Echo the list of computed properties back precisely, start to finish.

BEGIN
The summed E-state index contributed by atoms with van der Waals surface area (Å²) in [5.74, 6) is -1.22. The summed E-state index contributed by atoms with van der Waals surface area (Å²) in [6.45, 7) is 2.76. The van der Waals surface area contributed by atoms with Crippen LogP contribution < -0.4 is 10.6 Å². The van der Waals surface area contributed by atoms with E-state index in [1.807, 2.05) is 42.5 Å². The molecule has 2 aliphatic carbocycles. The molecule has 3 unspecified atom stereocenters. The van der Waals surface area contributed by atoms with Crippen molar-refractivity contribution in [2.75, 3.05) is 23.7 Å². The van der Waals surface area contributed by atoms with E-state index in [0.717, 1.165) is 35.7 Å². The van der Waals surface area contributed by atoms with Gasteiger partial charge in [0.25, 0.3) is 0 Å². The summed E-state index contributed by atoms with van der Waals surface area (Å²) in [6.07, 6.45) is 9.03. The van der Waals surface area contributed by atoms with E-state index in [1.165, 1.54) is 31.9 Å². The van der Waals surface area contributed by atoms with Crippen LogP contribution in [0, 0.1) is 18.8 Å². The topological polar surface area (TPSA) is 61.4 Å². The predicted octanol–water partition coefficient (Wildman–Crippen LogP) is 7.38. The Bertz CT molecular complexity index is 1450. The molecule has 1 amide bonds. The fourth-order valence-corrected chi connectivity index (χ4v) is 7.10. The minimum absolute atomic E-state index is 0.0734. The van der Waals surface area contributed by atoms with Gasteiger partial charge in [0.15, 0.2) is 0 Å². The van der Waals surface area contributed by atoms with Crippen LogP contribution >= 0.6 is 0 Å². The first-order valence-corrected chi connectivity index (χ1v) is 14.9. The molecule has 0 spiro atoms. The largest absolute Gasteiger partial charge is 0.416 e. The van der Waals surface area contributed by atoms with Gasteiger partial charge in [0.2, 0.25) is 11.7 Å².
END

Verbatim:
The summed E-state index contributed by atoms with van der Waals surface area (Å²) in [5.74, 6) is -1.22. The summed E-state index contributed by atoms with van der Waals surface area (Å²) in [6.45, 7) is 2.76. The van der Waals surface area contributed by atoms with Crippen LogP contribution < -0.4 is 10.6 Å². The van der Waals surface area contributed by atoms with E-state index in [1.807, 2.05) is 42.5 Å². The molecule has 2 aliphatic carbocycles. The molecule has 3 unspecified atom stereocenters. The van der Waals surface area contributed by atoms with Crippen molar-refractivity contribution in [2.75, 3.05) is 23.7 Å². The van der Waals surface area contributed by atoms with E-state index in [0.717, 1.165) is 35.7 Å². The van der Waals surface area contributed by atoms with Gasteiger partial charge in [0.25, 0.3) is 0 Å². The summed E-state index contributed by atoms with van der Waals surface area (Å²) in [6.07, 6.45) is 9.03. The van der Waals surface area contributed by atoms with E-state index in [1.165, 1.54) is 31.9 Å². The van der Waals surface area contributed by atoms with Crippen LogP contribution in [0, 0.1) is 18.8 Å². The topological polar surface area (TPSA) is 61.4 Å². The predicted octanol–water partition coefficient (Wildman–Crippen LogP) is 7.38. The Bertz CT molecular complexity index is 1450. The molecule has 1 amide bonds. The fourth-order valence-corrected chi connectivity index (χ4v) is 7.10. The minimum absolute atomic E-state index is 0.0734. The van der Waals surface area contributed by atoms with Gasteiger partial charge in [0.15, 0.2) is 0 Å². The van der Waals surface area contributed by atoms with Crippen LogP contribution >= 0.6 is 0 Å². The first-order valence-corrected chi connectivity index (χ1v) is 14.9. The molecule has 0 spiro atoms. The largest absolute Gasteiger partial charge is 0.416 e. The van der Waals surface area contributed by atoms with Gasteiger partial charge in [0.2, 0.25) is 11.7 Å².